I've taken to the habit of chaining surge supressors because just one doesn't really cut it. (Of course, none of them work for a direct hit.)
I have left various machines on more or less continuously since I got my 386 in 1989 or 90 and never lost anything to an electrical problem (AFAIK). Just get a decent surge protector or UPS. I like APC products.
Have got a belkin UPS/Surge multiway adapter for my main PC (you know those big black bricks with a £Million warranty or whatever)
Had quite a startling/funny experience a few years ago when I lived with my parents, it was thundering and lightening outside so I nipped downstairs to let my dad know he should really turn their PC off as it's only connected to the mains by a £4.99 B&Q splitter with no surge, he said "it'll be alright" and at that very instant the CRT let out a huge bright white flash, and a touch of blue smoke came out of the back. Scared the life out of us but it was such an "I told you so" moment lol
unplugged + very old ups that doesn't quite work. I mostly use it as a powerbar
I would like to get a flywheel UPS, doesn't hold much power but isolates the system.
I've had a close lightning strike take out network equipment that was unplugged from the main power line. It was so close it induced a voltage in the very long cable runs. Insurance wouldn't cover it.
I don't trust surge protectors very much either. The MOVs don't break down immediately, so a fast transient won't get stopped, unless there is some additional clamping like a zener diode. On top of that, the MOVs degrade over time. I also don't trust those companies to honor their insurance without a court battle. It would be way to easy for them to make you prove the spike was below the max rating of the surge protector.
I trust a UPS a little more, but not enough to gamble.
I also follow the rule that, if it plugs into the wall, it can get hit by lightning.
I leave my pc plugged without surge protection. my multitap power points have an overdraw protection of ~2200 watts and have a circuit breaker or something in them that triggers when there's too much power running through them (like when I had my kettle and microwave on the same multitap, having them both on that the same time would blow the circuit breaker). I have a couple of small surge protectors sitting in my drawers but haven't plugged them in. the worst I've had happen to a computer was when there was a power cut one night while I was asleep. when I woke up in the morning I could smell some strange smell (electrical burning smell). I didn't really give half a s*** so started up my PC and left it running all day, then about 2am or something the following morning, I was browsing the net when I heard a bang from inside my PC case. I crashed the computer by holding in the power button while swearing my head off. turns out the fan had seized in the PSU and the bang was a capacitor that burst its guts out. I was pissed off mostly cause I had to use my old PIII and had to find a new PSU but later figured out I could run my PC fine in the mean time off an old HP pavilion 145watt max PSU from my old amd K6-2 350MHz pc. all the components inside the machine were fine and I'm still running them now so I'm not worried in the least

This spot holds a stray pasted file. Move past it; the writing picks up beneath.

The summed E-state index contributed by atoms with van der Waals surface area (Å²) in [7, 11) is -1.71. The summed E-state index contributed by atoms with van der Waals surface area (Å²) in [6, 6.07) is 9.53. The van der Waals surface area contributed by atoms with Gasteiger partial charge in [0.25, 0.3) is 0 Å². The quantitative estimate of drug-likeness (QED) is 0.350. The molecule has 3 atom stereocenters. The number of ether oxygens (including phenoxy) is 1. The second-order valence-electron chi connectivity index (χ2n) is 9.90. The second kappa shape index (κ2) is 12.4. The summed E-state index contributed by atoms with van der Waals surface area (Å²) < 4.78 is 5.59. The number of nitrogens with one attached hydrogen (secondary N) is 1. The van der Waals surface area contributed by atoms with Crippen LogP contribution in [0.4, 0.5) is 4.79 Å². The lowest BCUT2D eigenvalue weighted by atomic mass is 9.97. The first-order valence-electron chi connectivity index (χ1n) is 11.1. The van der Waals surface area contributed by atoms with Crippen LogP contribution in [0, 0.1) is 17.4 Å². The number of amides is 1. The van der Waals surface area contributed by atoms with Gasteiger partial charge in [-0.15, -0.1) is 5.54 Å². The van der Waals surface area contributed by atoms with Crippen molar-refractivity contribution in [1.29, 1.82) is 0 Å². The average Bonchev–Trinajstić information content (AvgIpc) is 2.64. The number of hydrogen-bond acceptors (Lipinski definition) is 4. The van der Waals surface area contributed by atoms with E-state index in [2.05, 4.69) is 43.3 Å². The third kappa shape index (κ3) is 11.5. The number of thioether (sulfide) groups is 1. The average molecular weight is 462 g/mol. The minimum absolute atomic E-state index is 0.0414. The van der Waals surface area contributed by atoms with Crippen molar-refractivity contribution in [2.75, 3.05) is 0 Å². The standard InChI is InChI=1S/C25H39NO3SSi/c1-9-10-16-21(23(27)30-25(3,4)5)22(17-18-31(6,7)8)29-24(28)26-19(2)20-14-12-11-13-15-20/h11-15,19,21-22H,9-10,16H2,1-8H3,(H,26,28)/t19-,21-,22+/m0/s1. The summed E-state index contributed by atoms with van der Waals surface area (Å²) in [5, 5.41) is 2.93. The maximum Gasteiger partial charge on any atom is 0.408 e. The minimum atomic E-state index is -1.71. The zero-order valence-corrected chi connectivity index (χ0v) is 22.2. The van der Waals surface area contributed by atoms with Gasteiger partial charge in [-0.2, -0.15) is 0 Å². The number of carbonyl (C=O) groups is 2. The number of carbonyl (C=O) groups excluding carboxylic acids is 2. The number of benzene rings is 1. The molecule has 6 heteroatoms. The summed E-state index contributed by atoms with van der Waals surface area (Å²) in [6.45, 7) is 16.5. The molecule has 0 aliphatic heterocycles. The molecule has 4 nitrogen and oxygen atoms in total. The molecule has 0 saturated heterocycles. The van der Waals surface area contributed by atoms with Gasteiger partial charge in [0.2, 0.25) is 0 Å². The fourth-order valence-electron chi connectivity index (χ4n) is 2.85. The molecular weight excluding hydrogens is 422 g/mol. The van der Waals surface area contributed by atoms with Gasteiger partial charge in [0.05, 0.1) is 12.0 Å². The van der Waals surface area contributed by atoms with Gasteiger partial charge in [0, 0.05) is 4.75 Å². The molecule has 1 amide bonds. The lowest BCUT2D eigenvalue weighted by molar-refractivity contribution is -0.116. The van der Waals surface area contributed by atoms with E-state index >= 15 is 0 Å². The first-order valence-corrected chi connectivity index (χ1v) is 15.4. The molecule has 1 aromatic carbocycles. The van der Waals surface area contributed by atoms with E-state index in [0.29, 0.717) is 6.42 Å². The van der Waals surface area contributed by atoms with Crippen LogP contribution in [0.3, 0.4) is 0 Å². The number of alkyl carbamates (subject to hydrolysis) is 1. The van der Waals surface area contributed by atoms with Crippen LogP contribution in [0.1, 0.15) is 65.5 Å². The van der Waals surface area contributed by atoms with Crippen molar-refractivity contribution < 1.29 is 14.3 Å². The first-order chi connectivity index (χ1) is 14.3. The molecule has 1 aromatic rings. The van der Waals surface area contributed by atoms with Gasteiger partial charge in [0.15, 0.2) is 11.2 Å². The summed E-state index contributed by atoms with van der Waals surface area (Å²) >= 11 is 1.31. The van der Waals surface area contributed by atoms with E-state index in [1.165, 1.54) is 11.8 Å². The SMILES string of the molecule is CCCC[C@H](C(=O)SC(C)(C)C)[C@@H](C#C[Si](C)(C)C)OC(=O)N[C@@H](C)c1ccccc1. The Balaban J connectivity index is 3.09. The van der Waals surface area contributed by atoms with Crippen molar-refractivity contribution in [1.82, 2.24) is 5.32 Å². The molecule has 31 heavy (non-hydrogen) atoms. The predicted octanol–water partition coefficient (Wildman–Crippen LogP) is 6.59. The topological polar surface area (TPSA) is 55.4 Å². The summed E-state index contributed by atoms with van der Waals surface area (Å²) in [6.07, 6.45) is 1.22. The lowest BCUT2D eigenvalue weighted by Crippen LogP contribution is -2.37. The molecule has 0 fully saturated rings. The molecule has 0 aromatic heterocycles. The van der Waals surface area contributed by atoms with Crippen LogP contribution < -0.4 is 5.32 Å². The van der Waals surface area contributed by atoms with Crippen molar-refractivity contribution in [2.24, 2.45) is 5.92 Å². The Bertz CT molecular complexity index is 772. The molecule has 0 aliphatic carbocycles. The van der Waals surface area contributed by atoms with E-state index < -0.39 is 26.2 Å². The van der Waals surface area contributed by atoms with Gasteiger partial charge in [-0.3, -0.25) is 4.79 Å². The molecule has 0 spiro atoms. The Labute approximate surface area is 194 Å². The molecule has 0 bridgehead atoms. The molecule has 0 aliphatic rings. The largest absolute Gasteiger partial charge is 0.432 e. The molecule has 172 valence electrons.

I leave mine plugged in as all of my power cables and things like that run under ground, so I think the lightning wouldn't be able to get to my pc. (Correct me if i'm wrong). Though where I live in the UK we get like 2 thunderstorms each year, if that. Buying a surge projector dosen't seem to be worth the money for me.